Prodded by reporters’ union and critics, Philly papers change their tune
February 9, 2012By Dave Davies
Finally, three days after they got the notice, the Philadelphia Inquirer and Daily News today acknowledged that a group of prominent investors has expressed an interest in buying the company that owns the papers.
If you missed reports about how the owners of the papers and Philly.com suppressed the news that developer Bart Blatstein had put together a partnership to bid, read my posts from the last two days here and here.
Today's stories in the papers are the kind of solidly reported pieces that should have appeared routinely several days ago, before I and others noted the peculiar behavior of a company theoretically committed to independent and credible journalism.
Today's pieces also referred to the controversy, to the extent that they said some nice things about Daily News reporter David Gambacorta, whose blog post on the Blatstein group was scrubbed and replaced with a company statement Tuesday.
The stories quote a statement by company spokesman Mark Block, who removed Gambacorta's post Tuesday.
The statement said, in part, "It was never my intent to question the accuracy of David's reporting - David is nationally known for his exceptional investigative stories, and this blog posting would be no exception to his stellar record of diligence and professionalism in getting the story right."
Nice to read. And I'm sure it had nothing to do with the fact that the Newspaper Guild, which represents reporters at the papers, filed a grievance over the handling of the story.
Or maybe it did. Here's a notice the Guild sent to its members:
Dear Guild member,
On Tuesday, the Newspaper Guild filed a grievance over two recent
contract violations involving stories partially or entirely removed from
Philly.com without the advance knowledge of the writers. Article 35,
Section A of our contract states that in the event of any retraction:
"The employee involved will be consulted prior to the retraction of any
On Feb. 4, a paragraph related to Philadelphia Media Network's earnings
was mysteriously removed from the online version of Inquirer reporter
Andrew Maykuth's story about Ed Rendell's group of investors seeking to
purchase the company. The paragraph, about the company's finances,
appeared in the print edition of the Feb. 4 Inquirer, but was edited out
of the online version. Maykuth was not told in advance, nor has anyone
mentioned to him since, that the paragraph was removed after
On Feb. 7, Philadelphia Media Network Vice President for External
Affairs Mark Block told the journalism web site Poynter.org that he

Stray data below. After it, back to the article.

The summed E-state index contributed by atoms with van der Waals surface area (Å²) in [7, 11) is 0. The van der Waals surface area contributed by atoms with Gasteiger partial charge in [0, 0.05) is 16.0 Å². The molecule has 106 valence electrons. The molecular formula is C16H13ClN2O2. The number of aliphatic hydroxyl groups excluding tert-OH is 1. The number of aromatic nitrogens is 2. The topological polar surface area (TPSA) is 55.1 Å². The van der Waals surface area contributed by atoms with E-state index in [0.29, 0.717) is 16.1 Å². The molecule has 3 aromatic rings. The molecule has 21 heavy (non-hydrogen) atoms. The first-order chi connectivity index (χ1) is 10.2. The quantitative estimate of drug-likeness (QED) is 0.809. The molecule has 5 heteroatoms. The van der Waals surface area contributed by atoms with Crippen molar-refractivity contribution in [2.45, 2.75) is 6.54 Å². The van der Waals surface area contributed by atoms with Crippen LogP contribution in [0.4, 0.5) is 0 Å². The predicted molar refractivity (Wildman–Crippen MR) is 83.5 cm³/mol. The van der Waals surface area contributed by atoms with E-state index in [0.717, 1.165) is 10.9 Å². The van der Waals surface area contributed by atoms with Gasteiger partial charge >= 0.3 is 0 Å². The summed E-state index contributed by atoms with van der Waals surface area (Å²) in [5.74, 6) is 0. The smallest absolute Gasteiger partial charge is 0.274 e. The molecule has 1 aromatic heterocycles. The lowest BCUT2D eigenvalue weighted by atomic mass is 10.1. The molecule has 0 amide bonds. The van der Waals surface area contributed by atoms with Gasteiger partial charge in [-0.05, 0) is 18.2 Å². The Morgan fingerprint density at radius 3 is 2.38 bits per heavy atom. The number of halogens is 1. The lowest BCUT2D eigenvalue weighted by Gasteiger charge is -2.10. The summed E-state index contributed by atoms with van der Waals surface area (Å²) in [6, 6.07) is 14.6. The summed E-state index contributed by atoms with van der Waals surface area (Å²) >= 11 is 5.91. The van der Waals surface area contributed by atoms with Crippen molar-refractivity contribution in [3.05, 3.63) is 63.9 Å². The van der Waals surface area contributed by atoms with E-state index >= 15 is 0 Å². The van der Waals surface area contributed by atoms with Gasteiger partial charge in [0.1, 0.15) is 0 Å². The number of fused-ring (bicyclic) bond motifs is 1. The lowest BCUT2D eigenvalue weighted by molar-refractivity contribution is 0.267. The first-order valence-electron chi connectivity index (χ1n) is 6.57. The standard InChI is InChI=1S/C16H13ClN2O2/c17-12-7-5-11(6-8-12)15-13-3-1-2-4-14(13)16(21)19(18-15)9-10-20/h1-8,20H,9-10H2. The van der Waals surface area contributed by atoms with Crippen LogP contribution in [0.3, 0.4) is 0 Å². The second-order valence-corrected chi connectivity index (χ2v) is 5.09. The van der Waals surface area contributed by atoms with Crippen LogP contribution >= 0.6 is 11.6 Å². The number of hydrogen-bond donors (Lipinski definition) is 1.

ordered a blog post from Philly.com, by Daily News reporter David
Gambacorta, to be removed from the site. Gambacorta was never consulted
that his post was to be removed from the site and then replaced by an
anonymously posted statement from the company. Block went on to suggest
to Poynter that there were inaccuracies in Gambacorta's story, which
there were not, and commented that what appeared in Gambacorta's post
A grievance meeting was held Tuesday afternoon in which the company said
it wasn't prepared to fully discuss the Maykuth situation, but stated
that the paragraph was not removed due to inaccuracy but over concerns
of the reporting of the earnings of the privately-held company and
whether that may violate its fiduciary obligations. The Guild and PMN
agreed to reconvene to discuss the matter.
In the case of the Gambacorta blog post, whose removal from the website
led other media outlets to cast doubt on the integrity of the company,
which in turn undermined the work of Gambacorta and all of our
journalists, Block claimed he did not malign Gambacorta's reporting,
rather took issue with a press release issued by developer Bart
Blatstein about his interest in purchasing the company.
During the meeting Guild leaders and Gambacorta stressed that had the
company merely provided comment for Gambacorta's story, as it regularly
provides comment for our own and other media outlets, rather than
nefariously remove his blog post and replace it with its own statement,
it would not have faced ridicule in national and local media outlets
some of which questioned whether current management is trying to control
the sale process. This was a public embarrassment that could have easily
We thank the company for meeting promptly to discuss the grievance and
Block for agreeing to the Guild's request that he publicly apologize for
casting doubt on Gambacorta's accurate reporting. His quotes to this
effect from Block appear in today's Inquirer and Daily News stories
about Blatstein's interest in the company.
Block's publicly clarified remarks and defense of Gambacorta's
professional integrity resolves that portion of the grievance. We look
forward to meeting on the Maykuth matter and discussing other instances
we are looking into about other material being removed from blog posts
without advance consultation of the writer. If you are aware of an
example of this nature, please get in touch.
Dan Gross, President
Bill Ross, Executive Director
Newspaper Guild of Greater Philadelphia/Communications Workers of
America Local 38010